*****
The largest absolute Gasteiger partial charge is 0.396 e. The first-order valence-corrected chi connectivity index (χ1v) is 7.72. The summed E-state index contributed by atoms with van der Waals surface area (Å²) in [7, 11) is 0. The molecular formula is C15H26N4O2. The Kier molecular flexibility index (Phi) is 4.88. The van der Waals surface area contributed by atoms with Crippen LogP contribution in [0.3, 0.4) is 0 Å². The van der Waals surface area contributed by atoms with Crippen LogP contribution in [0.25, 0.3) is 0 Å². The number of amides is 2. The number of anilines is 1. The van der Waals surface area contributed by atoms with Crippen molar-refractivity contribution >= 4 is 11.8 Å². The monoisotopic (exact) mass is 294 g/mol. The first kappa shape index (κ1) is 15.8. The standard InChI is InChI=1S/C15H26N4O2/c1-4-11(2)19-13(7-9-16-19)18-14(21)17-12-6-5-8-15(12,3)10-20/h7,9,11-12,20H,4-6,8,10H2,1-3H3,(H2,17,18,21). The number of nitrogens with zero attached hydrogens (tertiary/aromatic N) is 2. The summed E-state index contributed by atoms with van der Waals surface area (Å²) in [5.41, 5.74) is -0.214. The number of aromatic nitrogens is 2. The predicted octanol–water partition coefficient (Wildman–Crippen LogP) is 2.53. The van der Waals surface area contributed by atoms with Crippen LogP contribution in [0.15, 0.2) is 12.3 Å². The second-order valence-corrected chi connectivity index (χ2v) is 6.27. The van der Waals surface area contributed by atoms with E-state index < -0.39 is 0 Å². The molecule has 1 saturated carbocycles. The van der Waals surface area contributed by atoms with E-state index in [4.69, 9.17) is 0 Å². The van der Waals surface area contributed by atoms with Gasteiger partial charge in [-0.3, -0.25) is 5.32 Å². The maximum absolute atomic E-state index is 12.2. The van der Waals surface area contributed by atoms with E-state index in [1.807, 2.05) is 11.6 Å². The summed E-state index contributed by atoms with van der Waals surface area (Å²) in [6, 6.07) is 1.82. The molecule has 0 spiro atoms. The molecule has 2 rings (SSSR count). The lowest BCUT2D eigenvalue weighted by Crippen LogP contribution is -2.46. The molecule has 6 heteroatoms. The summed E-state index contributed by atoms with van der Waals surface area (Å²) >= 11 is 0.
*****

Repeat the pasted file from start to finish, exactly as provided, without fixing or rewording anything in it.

The largest absolute Gasteiger partial charge is 0.396 e. The first-order valence-corrected chi connectivity index (χ1v) is 7.72. The summed E-state index contributed by atoms with van der Waals surface area (Å²) in [7, 11) is 0. The molecular formula is C15H26N4O2. The Kier molecular flexibility index (Phi) is 4.88. The van der Waals surface area contributed by atoms with Crippen LogP contribution in [0.3, 0.4) is 0 Å². The van der Waals surface area contributed by atoms with Crippen LogP contribution in [0.25, 0.3) is 0 Å². The number of amides is 2. The number of anilines is 1. The van der Waals surface area contributed by atoms with Crippen molar-refractivity contribution >= 4 is 11.8 Å². The monoisotopic (exact) mass is 294 g/mol. The first kappa shape index (κ1) is 15.8. The standard InChI is InChI=1S/C15H26N4O2/c1-4-11(2)19-13(7-9-16-19)18-14(21)17-12-6-5-8-15(12,3)10-20/h7,9,11-12,20H,4-6,8,10H2,1-3H3,(H2,17,18,21). The number of nitrogens with zero attached hydrogens (tertiary/aromatic N) is 2. The summed E-state index contributed by atoms with van der Waals surface area (Å²) in [5.41, 5.74) is -0.214. The number of aromatic nitrogens is 2. The predicted octanol–water partition coefficient (Wildman–Crippen LogP) is 2.53. The van der Waals surface area contributed by atoms with Crippen LogP contribution in [0.15, 0.2) is 12.3 Å². The second-order valence-corrected chi connectivity index (χ2v) is 6.27. The van der Waals surface area contributed by atoms with E-state index < -0.39 is 0 Å². The molecule has 1 saturated carbocycles. The van der Waals surface area contributed by atoms with E-state index in [4.69, 9.17) is 0 Å². The van der Waals surface area contributed by atoms with Gasteiger partial charge in [-0.3, -0.25) is 5.32 Å². The maximum absolute atomic E-state index is 12.2. The van der Waals surface area contributed by atoms with E-state index in [1.807, 2.05) is 11.6 Å². The summed E-state index contributed by atoms with van der Waals surface area (Å²) in [6, 6.07) is 1.82. The molecule has 0 spiro atoms. The molecule has 2 rings (SSSR count). The lowest BCUT2D eigenvalue weighted by Crippen LogP contribution is -2.46. The molecule has 6 heteroatoms. The summed E-state index contributed by atoms with van der Waals surface area (Å²) >= 11 is 0.